CD

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  2. Clarissa - Oh, I agree; I like it when Poirot (or any sleuth, for that matter) looks at all sides of situation. And I have to agree; the victim in Murder on the Orient Express was a pretty bad person...

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  3. One of the reasons I enjoyed Teresa Solana's A Not So Perfect Crime which I recently finished was that it had one of these endings...two private detectives discovered who the murderer was but the woman who had been killed was essentialy horrible and the man who was the murderer was really quite lovely and everyone sort of agreed that they wouldn't tell the authorities. I guess it can't work like this in real life (everyone taking justice into their own hands) but I was surprised by how much this ending please me - I didn't realise I was quite so opposed to law & order :)

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  4. Bernadette - What a great example of exactly the sort of thing I mean! Here's a guy whose pattern of being a terrific person led to everyone agreeing not turn him in. On the other hand, the woman's habit of being a nasty type led to her being the murder victim. I'm generally in favor of law and order, myself, but there are those times.... Folks, Bernadette's excellent review of A Not so Perfect Crime is here.

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  5. Karma in a mystery book is always a good thing. You just never know when it's going to come back and bite the character (so to speak). Other times karma leads the character to do good things. These are great examples of that.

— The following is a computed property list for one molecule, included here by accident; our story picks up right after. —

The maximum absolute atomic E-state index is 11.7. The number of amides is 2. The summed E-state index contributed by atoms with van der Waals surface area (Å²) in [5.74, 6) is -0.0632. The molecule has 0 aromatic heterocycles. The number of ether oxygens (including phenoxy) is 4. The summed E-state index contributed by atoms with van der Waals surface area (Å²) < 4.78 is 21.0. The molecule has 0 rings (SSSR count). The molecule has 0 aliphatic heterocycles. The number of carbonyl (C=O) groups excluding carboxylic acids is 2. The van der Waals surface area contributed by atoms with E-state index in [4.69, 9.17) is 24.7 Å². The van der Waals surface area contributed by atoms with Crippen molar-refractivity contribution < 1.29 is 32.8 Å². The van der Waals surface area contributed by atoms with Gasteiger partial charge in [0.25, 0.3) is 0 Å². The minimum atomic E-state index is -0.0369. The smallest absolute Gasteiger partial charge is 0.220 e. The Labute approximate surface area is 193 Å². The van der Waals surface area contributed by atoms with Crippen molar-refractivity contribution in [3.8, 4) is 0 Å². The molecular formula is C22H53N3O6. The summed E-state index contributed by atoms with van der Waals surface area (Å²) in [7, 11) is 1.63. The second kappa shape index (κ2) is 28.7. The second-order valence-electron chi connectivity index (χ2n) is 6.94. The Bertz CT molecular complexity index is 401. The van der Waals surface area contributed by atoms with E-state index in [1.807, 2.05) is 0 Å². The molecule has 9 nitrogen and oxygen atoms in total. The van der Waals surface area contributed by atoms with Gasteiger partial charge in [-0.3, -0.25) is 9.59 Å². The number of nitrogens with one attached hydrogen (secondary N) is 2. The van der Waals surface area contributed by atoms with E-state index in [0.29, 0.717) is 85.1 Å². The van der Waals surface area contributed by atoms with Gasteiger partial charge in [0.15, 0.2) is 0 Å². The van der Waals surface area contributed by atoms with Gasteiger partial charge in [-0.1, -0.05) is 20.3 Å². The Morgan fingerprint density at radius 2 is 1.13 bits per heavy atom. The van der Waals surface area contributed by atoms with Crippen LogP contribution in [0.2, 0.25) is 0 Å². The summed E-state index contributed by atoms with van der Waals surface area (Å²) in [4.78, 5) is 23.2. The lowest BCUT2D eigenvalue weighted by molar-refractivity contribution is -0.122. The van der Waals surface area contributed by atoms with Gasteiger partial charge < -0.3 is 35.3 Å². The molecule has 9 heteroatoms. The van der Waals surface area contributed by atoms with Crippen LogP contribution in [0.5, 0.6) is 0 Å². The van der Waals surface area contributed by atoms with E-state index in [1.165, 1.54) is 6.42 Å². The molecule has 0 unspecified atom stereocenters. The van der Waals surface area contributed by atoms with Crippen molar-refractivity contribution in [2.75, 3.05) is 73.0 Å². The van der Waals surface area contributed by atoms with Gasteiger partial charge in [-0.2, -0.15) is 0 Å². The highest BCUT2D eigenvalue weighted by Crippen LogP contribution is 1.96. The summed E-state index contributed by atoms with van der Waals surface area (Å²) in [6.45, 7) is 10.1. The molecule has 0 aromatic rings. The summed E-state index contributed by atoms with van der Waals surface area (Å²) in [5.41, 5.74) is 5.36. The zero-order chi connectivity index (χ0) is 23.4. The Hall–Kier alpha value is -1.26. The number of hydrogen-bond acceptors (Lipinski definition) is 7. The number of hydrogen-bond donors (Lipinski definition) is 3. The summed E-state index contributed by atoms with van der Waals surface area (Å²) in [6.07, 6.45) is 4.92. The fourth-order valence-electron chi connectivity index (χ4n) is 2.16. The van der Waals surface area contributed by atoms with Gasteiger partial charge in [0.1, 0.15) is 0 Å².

Mason
    Thoughts in Progress

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  6. Mason - Thanks : ). And I agree with you; part of the surprise - the twist - in a good mystery is when karma comes back to haunt a character. Sometimes, as you say, it works out well. Other times, though.....

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  7. I do believe in "what goes around comes around" in mystery novels at least. Readers want to see villains pay for their crimes. Or I do.

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  8. Patti - You put that very, very well: we do want the "bad guy" to pay. It gives us a real sense of catharsis, I think. It also just seems to restore order in some way.

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  9. I absolutely agree with Patti. The bad guys must pay in a mystery because too often they don't in real life!

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  10. Karen - You put that quite well! In real life, there are a lot of people who "get away with it." In crime fiction, it's very cathartic when they don't!